It’s the end of my first year as an actual author. A time for celebration perhaps, but certainly a time for reflection. So, how is this self-publishing gig working out?
- Was it everything I dreamed of? Of course not.
- Was it everything I expected? Err, no. Not by a long shot.
- Was it successful? Perhaps on a moderate level, but not really.
- But did I learn a shit load? Yes.
- So was it a success? Definitely.
- And did I enjoy myself? Absolutely.
But let’s look at this a bit closer. What did I really love and hate in 2016? Well, here’s how I’ll break it up:
- Top five reads of 2016
- Blogging experience in 2016 & plan for 2017
- What I’ve achieved as a very amateur author
Top 5 Reads of 2016
Reading is good for the soul. Reading fantasy is good for the imagination. And reading great fantasy is better than … many other things. I’ve read quite a lot this year, ranging from indie newbies to stellar megastars, and I’ve really loved the experience. But some books stick in your head more than others. That is their nature. This is my top five reads for 2016.
# 5: The Destroyer by Michael-Scott Earle
This is a great novel from an up and coming indie author. Mixing a fantasy world, elves, magic, sex, violence, and an interesting story-line, there is much in here to enjoy. It certainly felt accomplished and with a depth which is very enticing – I congratulate the author. I look forward to reading the second book soon.
# 4: Half the World by Joe Abercrombie
It’s fair to say that Mr Abercrombie is a bit of a hero of mine. I bloody love his work. The First Law trilogy is simply stunning, and I feel inclined to revisit it soon. Half the World is a YA (or cross-genre) novel, and while some of the blatant grit is removed for the younger target audience, it still retains a stunning “essence de Abercrombie”. This is book two, so make sure to pick up book one first!
# 3: The Thief Who… by Michal McClung
This book won the “Self-published fantasy blog-off” which is “hosted” / “championed” by Mark Lawrence. Having read this, it’s easy to see why it won. It’s brilliant. Fast-paced and energetic, and wonderfully inventive too. This feels professional on every level, and after just one book, the series feels sure to deliver. A must read.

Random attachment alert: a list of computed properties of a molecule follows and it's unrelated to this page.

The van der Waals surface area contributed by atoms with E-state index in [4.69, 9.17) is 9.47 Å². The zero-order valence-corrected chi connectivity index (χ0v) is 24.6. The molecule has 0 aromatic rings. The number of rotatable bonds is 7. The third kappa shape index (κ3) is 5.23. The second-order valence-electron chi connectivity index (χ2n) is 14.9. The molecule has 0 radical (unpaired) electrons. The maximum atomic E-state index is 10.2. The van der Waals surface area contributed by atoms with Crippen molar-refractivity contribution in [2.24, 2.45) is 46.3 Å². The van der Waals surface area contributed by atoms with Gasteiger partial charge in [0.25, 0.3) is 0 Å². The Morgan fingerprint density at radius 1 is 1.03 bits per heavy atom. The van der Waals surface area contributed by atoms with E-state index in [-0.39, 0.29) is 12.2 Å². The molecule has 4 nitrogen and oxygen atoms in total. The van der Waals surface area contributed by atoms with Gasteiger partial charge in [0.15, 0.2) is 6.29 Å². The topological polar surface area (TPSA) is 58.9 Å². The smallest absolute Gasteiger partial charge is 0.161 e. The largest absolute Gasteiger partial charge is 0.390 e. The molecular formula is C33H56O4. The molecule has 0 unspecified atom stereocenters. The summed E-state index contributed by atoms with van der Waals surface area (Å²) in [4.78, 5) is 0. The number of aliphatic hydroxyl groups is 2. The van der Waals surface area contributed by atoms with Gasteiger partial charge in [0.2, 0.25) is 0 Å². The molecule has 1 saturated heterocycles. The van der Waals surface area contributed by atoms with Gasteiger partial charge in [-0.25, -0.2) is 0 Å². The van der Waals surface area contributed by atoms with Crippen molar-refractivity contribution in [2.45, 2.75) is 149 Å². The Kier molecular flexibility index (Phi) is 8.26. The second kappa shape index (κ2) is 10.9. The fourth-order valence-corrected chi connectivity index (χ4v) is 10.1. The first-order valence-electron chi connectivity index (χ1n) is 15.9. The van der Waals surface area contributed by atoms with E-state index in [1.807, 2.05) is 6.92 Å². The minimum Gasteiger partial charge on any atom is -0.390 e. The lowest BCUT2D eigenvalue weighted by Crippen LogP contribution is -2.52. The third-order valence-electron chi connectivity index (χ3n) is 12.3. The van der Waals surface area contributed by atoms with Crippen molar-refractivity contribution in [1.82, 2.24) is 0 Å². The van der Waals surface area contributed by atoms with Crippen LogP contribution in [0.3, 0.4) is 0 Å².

# 2: The Way of Shadows by Brent Weeks
My first foray into the world of Mr Weeks. And what a pleasure it was. Some of the detailing in this is exquisite, but in such a fast-paced novel with a heavy spoonful of action, it’s almost possible to lose sight of this finery. Almost. Rumour has it that the Lightbringer series is even better, so I look forward to treading that path when I get to it.
# 1: Ship of Magic by Robin Hobb
On the basis of pure scope, depth, and execution, this has to win my vote this year. It’s brilliant. Is it vast? Yes. Is it full of action in every corner? No. Is it therefore my natural choice for a book? No. But the characters are achingly lovely, and it is such a pleasure to read that it only felt half its length (which is still long). A masterpiece.
One of my major achievements of 2016 was getting the website setup. It doesn’t get much traffic, but it has become a personal hub for recording my writing experiences, which is actually really nice. It’s something to be proud of (I think it looks quite cool) and it offers an ongoing incentive for me personally. Hopefully others find it interesting too!
And one of the big parts of the website is the blog. I decided to start blogging about four things:
- Author Newsletter (what I’m up to)
- Writing Experience (experiences as a self-published writer)
- Book Reviews (why not?)
- Beagle’s Blot (a meandering adventure around my fantasy world)
Writing the blog has been an interesting experience. It’s a completely different type of writing, so definitely good to get some practise. And I think I’ve got better. Then again, I’ve got more to write about now, so things should get easier!
Then again, at times it has rather felt like I’ve been spending more time on blogging than writing. So I thought: how much effort has actually gone into these blogs? Well, being a statistician and accountant by trade, here’s the lowdown:
First thoughts: that’s a lot of blogging. To put it in context, a good length novel is 70,000 words, and Fear’s Union (which is “long”) is 120,000. So 100,000 blogging words looks like quite a lot. No wonder it felt like I was spending as much time blogging as not!
And you may not think that 100k words on blogs may not equate to 100k words in a carefully constructed novel, but you’d be wrong. Well maybe not wrong, but blogging takes more time than you might think. Even a 60 word picture-based newsletter takes about an hour or so just because of the formatting, review, setup, and inevitable IT hitches. There’s always something to sort out with the IT…
But let’s leave the effort aside and think about the output. By any mechanistic measure, if I look at the engagement on these blogs, it has been an … absolute fail. But that’s not really the point. I could have done a lot more to promote the blog, not least by looking at SEO-type stuff, but I’m not really inclined at the moment. As much as anything, this has been good experience and a documentation of my experiences over 2016. So that’s okay. It was worthwhile.